Why did you decide to follow up ‘THE SNAKE’ with ‘SOLD’?
“Something about ‘SOLD’ felt right – it felt different and like the perfect follow-up. I’m working on a project called ‘The Holy Land’, and I’ve divided it into phases: ‘SOLD’ fit perfectly into ‘Phase 2’. It was different enough that it wasn’t a recreation of ‘THE SNAKE’. That’s something I don’t want to do: I don’t want to have a hit song and then recreate it, because that’s where I feel some artists go wrong. Where’s the magic in [doing] that?”
There’s a strong creative vision behind your work. Have you always felt comfortable enough to say “we’re doing it this way”, or have there been times when you felt pushed to do certain things?
“Early on in my career I was working with somebody who’d get people to write songs for me, and he would gloss over the fact that I wanted to write my own music. I was young at the time and I didn’t really understand, so it was uncomfortable. I didn’t understand how the industry worked: I was like, ‘OK, that’s what pop stars do, they have songs written for them’. There’s nothing wrong with that, but it felt wrong to me as I’ve always known that I want to write my own songs and I want to create my own art, and I really like to be involved in every aspect. I want to be a songwriter as well as an artist. So that led me down the wrong path, because I kept on meeting the wrong people and I wasn’t listening to myself. So music was definitely uncomfortable for me for a few years, but I love it again now.”
“I don’t want to have a hit song and then recreate it – where’s the magic in that?”
Have you found it difficult to establish yourself as an artist alongside having this massive viral success?
“Of course there’s extra pressure with going viral, but I’ve gone viral in the past so I knew what it was [like]. Going viral can be detrimental to your mental health, but this time it wasn’t: it was just a lot of stress. I got a lot of emails and messages, and I wanted to respond to everyone. But [going viral for the first time] also put pressure on me in terms of the sound [of my music], and I did change my sound. I dropped a song [I had written] in order to pursue this new path sonically, and I’m so happy I did. I took the positives, and I amplified that and went down a good route. But I could have easily been overwhelmed and started writing songs just for TikTok, and lost my spark and my creative vision.”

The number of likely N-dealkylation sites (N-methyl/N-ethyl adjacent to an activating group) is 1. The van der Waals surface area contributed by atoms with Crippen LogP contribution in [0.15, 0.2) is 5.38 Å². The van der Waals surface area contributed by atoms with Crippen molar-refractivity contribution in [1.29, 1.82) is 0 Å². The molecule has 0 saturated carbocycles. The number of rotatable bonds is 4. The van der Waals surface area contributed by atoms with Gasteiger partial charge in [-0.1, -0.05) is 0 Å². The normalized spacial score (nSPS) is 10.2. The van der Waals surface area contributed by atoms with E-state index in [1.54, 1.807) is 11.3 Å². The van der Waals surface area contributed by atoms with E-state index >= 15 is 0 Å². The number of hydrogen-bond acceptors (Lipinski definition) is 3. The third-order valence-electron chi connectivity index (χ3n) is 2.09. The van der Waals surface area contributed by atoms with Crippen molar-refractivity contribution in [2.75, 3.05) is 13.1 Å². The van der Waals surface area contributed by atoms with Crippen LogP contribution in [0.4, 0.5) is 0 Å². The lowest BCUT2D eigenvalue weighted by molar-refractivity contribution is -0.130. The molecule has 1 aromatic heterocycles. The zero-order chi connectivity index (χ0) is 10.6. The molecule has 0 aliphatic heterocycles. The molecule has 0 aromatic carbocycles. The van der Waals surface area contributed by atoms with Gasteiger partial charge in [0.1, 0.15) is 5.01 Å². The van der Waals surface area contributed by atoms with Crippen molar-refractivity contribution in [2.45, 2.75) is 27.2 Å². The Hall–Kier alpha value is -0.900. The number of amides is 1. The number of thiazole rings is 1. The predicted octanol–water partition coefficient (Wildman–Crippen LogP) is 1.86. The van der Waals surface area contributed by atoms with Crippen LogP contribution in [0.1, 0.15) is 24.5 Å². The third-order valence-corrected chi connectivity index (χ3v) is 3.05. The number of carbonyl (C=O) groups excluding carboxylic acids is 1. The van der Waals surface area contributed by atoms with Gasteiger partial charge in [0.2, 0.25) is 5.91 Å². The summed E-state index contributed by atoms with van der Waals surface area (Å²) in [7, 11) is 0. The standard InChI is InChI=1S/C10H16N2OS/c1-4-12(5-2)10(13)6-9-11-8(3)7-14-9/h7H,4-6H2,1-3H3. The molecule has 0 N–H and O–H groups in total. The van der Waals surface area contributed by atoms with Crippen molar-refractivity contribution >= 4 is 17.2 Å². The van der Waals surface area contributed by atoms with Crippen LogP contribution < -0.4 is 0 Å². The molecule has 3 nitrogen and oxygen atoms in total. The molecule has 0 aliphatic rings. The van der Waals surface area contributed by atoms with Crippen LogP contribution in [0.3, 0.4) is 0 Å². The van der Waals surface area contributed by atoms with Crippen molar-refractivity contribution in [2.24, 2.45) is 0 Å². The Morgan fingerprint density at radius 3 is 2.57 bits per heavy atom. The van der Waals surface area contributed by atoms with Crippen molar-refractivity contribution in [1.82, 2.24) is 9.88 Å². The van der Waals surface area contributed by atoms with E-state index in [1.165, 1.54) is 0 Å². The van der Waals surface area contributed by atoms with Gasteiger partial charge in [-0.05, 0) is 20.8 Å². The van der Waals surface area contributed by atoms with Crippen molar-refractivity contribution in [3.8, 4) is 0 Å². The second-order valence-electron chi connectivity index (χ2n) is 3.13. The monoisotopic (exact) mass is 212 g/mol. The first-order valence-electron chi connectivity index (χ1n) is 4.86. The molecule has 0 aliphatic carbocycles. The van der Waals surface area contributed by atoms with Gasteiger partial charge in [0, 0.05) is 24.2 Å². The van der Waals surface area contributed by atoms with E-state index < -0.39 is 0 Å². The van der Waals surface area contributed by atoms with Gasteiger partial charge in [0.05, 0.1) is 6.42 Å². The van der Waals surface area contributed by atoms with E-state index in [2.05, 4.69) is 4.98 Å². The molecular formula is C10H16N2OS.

When ‘THE SNAKE’ started blowing up, were record labels getting in touch with you?
“I had so many meetings the week after it went viral, [they went on] for a month. [It] was so draining, but it was a great learning experience. I expanded my networks, I met people and I started understanding the industry a little bit more, because it’s a really tough industry to understand. So the door [was] opened for me and I had a foot in the door, I was so happy.”
Has your TikTok success changed your ambitions for the future at all?
“I definitely feel like I have more power because of my TikTok success. Before that, I think I was one of those artists that wanted to be saved, in a way… Not to be saved, but for someone to find me and develop me. But TikTok success has given me independence. That’s not to say I’ll stay independent as an artist forever, but it’s given me the freedom to build myself with an audience watching – and I think that’s one of the most valuable things an artist can have these days.”